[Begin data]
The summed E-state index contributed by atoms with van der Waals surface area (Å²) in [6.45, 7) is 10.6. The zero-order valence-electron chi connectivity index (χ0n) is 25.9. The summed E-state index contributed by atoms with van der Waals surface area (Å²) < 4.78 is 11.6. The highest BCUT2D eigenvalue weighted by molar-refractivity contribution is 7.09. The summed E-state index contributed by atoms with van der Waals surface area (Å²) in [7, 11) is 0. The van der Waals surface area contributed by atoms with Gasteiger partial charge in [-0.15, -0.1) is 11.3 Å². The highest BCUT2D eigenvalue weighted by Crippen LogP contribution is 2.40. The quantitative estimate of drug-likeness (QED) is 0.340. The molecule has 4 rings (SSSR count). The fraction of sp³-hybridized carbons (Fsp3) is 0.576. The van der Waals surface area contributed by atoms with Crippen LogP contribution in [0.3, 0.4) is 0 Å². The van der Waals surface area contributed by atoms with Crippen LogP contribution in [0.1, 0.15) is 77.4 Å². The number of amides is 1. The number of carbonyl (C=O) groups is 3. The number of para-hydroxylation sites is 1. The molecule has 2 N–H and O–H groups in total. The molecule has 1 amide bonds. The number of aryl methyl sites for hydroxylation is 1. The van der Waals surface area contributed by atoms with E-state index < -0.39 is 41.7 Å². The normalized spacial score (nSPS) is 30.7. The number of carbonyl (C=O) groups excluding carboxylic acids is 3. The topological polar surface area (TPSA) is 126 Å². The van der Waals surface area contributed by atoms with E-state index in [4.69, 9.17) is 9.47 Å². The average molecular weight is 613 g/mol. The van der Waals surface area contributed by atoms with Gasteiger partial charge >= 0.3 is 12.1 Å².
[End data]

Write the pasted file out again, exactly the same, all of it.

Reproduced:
The summed E-state index contributed by atoms with van der Waals surface area (Å²) in [6.45, 7) is 10.6. The zero-order valence-electron chi connectivity index (χ0n) is 25.9. The summed E-state index contributed by atoms with van der Waals surface area (Å²) < 4.78 is 11.6. The highest BCUT2D eigenvalue weighted by molar-refractivity contribution is 7.09. The summed E-state index contributed by atoms with van der Waals surface area (Å²) in [7, 11) is 0. The van der Waals surface area contributed by atoms with Gasteiger partial charge in [-0.15, -0.1) is 11.3 Å². The highest BCUT2D eigenvalue weighted by Crippen LogP contribution is 2.40. The quantitative estimate of drug-likeness (QED) is 0.340. The molecule has 4 rings (SSSR count). The fraction of sp³-hybridized carbons (Fsp3) is 0.576. The van der Waals surface area contributed by atoms with Crippen LogP contribution in [0.3, 0.4) is 0 Å². The van der Waals surface area contributed by atoms with Crippen LogP contribution in [0.1, 0.15) is 77.4 Å². The number of amides is 1. The number of carbonyl (C=O) groups is 3. The number of para-hydroxylation sites is 1. The molecule has 2 N–H and O–H groups in total. The molecule has 1 amide bonds. The number of aryl methyl sites for hydroxylation is 1. The van der Waals surface area contributed by atoms with E-state index < -0.39 is 41.7 Å². The normalized spacial score (nSPS) is 30.7. The number of carbonyl (C=O) groups excluding carboxylic acids is 3. The topological polar surface area (TPSA) is 126 Å². The van der Waals surface area contributed by atoms with E-state index in [4.69, 9.17) is 9.47 Å². The average molecular weight is 613 g/mol. The van der Waals surface area contributed by atoms with Gasteiger partial charge >= 0.3 is 12.1 Å².